Fiction reading roundup
Fiction reading roundup
Some quick reflections on things I’ve read recently.
Work has been quite stressful recently. I’ve not been feeling well physically, and I have had to time off for my own health and separately to do childcare. This has meant less time to do work, which means getting behind on my workload, which means more stress. Ugh.
In the wake of this, I’ve been looking for comfort reading, and there are few things more comfortable than Terry Pratchett on top form.
Here’s what I’ve read recently:
- Wee Free Men
- Monstrous Regiment
- A Hat Full of Sky
It’s the first time I’ve read of any of these. I liked all of them, but I liked the Tiffany Aching books more than Monstrous Regiment. They feel like maybe Pratchett is making a special effort to do it right.
We got Wee Free Men for my niece a couple of years ago, and I’m glad we did.
Nemesis, Agatha Christie
Keeping up with the theme of comfort reading, I’ve dipped into our Agatha Christie collection at home. I’ve read a few Christies, and didn’t much like the last one I read, but I was assured by Jolie that the Miss Marple stories are all pretty good.
Nemesis is lots of fun, and I imagine is almost prototypical Marple. She wanders around being old and inquisitive and humble and accidentally solves a mystery that she’s been asked to solve by a dead man.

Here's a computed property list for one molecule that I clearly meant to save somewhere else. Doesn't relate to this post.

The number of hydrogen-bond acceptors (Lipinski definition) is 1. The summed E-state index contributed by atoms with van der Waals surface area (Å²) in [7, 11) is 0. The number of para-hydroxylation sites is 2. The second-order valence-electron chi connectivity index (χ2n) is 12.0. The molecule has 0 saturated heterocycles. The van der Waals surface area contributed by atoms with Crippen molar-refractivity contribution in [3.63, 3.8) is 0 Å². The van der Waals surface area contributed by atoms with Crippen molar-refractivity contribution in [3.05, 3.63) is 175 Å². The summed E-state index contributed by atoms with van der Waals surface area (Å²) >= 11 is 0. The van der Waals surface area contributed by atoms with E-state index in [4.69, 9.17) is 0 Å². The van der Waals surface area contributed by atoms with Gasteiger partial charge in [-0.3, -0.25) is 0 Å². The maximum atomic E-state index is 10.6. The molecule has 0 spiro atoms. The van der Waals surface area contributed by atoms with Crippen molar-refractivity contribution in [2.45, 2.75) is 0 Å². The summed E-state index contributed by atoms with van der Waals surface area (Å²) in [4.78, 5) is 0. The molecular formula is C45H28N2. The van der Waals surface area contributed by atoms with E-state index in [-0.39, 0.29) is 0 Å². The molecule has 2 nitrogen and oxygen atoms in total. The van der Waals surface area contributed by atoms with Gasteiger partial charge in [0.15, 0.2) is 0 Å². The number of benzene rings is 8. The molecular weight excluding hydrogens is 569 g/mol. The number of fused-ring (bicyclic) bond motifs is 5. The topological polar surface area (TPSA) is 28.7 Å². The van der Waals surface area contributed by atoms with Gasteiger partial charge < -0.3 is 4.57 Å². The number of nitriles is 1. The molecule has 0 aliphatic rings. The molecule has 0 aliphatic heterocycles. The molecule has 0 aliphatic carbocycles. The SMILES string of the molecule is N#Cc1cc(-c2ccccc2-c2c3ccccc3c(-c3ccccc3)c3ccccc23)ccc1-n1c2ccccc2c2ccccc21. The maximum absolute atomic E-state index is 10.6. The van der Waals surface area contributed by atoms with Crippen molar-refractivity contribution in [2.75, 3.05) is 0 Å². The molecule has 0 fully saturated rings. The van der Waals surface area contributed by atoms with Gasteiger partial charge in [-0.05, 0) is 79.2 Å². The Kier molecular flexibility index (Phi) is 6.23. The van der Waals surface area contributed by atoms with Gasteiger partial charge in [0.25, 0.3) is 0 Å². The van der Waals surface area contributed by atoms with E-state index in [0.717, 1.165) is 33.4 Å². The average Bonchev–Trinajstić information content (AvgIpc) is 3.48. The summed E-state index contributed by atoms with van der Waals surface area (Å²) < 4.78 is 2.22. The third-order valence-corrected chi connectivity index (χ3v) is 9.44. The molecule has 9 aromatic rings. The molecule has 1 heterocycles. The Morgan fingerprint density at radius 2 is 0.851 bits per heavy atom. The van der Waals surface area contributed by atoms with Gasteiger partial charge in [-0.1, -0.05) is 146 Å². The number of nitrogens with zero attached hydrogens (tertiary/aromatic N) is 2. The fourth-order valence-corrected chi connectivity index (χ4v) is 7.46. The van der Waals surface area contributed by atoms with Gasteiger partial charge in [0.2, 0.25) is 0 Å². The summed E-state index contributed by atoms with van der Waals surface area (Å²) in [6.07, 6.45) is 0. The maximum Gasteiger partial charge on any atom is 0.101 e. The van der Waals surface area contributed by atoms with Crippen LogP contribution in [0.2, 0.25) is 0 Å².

DRMacIver recommended the Clocktaur War books to me. I had intended to read them while on holiday, but accidentally read through the two books in no time at all.
In premise, the books are a little like a D&D campaign: a diverse group is drawn together and compelled to go on a quest. In this regard, there’s not a whole lot of novelty.
What makes these books great are the two point of view characters, and the clear love the author has for both of them. Each page is a delight, and the books are almost impossible to put down.
The Raven Tower, Ann Leckie
Ann Leckie can do no wrong.
I’ve been looking forward to this, her first fantasy book, for months, and now that I’ve read it, my only complaint is that it’s too short.
If you’ve read the Ancillary Justice books, you’ll recognise some themes in common. Like them, Raven Tower has a point-of-view character with a fundamentally alien perspective. And like all her published works, she engages with non-traditional gender.
I think I’d like to read this one again.